My room is in a far corner which means no-one complains when I play a little western flute before dinner (the instrument, not Ennio Morricone music). True, it would have been more fitting to bring a shakuhachi with me, but it's such an expensive, fragile thing and unwieldy to transport once it is well-packed. I haven't been playing flute much lately and perhaps it is the location, but it sounds really sweet - to me anyway.

A loud speaker near my room begins to broadcast a long pleasant intonation in Japanese, before abruptly switching to English to pronounce, "Your dinner is ready. Please come to the dining room next to the reception."

It's an hour earlier than expected and I was planning to meditate on the sunset, but I'm pretty hungry and keen to see what it will be.

Part 2


Of course I am the only one wearing a yukata. The young Japanese ladies also present, Toko and Noriko, are dressed in casual clothes.

I thought the meal would be vegetarian, but there's a plain broiled fish on top of the plate. The desert was my favourite part or maybe I just remember it best because I ate it last. There's something about eating like this: it is so beautifully presented, looks balanced and tastes and feels more harmonious as a result. I am told the dish in the top left corner is a symbolic representation of the trio of sacred mountains.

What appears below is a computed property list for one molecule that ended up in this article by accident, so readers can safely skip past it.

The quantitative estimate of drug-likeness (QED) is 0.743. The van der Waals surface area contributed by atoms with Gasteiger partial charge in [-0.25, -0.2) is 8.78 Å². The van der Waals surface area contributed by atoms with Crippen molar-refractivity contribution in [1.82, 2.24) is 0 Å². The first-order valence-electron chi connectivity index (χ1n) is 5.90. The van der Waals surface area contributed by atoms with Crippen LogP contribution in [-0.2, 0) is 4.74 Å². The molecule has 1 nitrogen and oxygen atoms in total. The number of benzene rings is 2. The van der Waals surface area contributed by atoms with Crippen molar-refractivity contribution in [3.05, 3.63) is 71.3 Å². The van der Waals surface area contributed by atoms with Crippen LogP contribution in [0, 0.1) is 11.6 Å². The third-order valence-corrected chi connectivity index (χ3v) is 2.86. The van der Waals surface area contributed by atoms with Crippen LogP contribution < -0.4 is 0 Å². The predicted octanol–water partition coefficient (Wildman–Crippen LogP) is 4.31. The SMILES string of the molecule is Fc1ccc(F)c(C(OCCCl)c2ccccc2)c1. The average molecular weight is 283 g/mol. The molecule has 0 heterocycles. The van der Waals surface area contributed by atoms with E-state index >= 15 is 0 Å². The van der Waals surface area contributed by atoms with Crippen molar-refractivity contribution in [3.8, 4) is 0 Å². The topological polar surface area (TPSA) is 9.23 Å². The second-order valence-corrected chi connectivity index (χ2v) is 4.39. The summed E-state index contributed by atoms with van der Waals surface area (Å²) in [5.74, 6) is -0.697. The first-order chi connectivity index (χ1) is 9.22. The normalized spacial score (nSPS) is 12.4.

Toko and Noriko. I really have no idea how many pilgrims are lodging the night, but we must be the only visitors who have paid for dinner. It is Toko's birthday, although this is only revealed at the end of the meal. I figure these two are fast friends until after we finish eating, but in fact they have just met.

Toko has climbed Haguro-san seeking maternity. To explain, she shows me the screen of her phone and a translation app reveals in English: "Dear God, please make me a mummy. Please make me a mummy. Please make me a mummy." I briefly wonder as to the precise urgency of her need, before Noriko clarifies by miming a pregnancy. It's a literal interpretation of the birth concept attached to Haguro, but obviously a popular one: Toko has come all the way from Nara, by bus, to climb this mountain, by herself, on her birthday. I think she said it took her 15 hours one way.

Both women speak excellent English, having studied it for nine years at school. Although our conversation is quite fitful, I thank them and explain so many Japanese people know some English and try to use it, whereas if they come to Australia they will not be so lucky.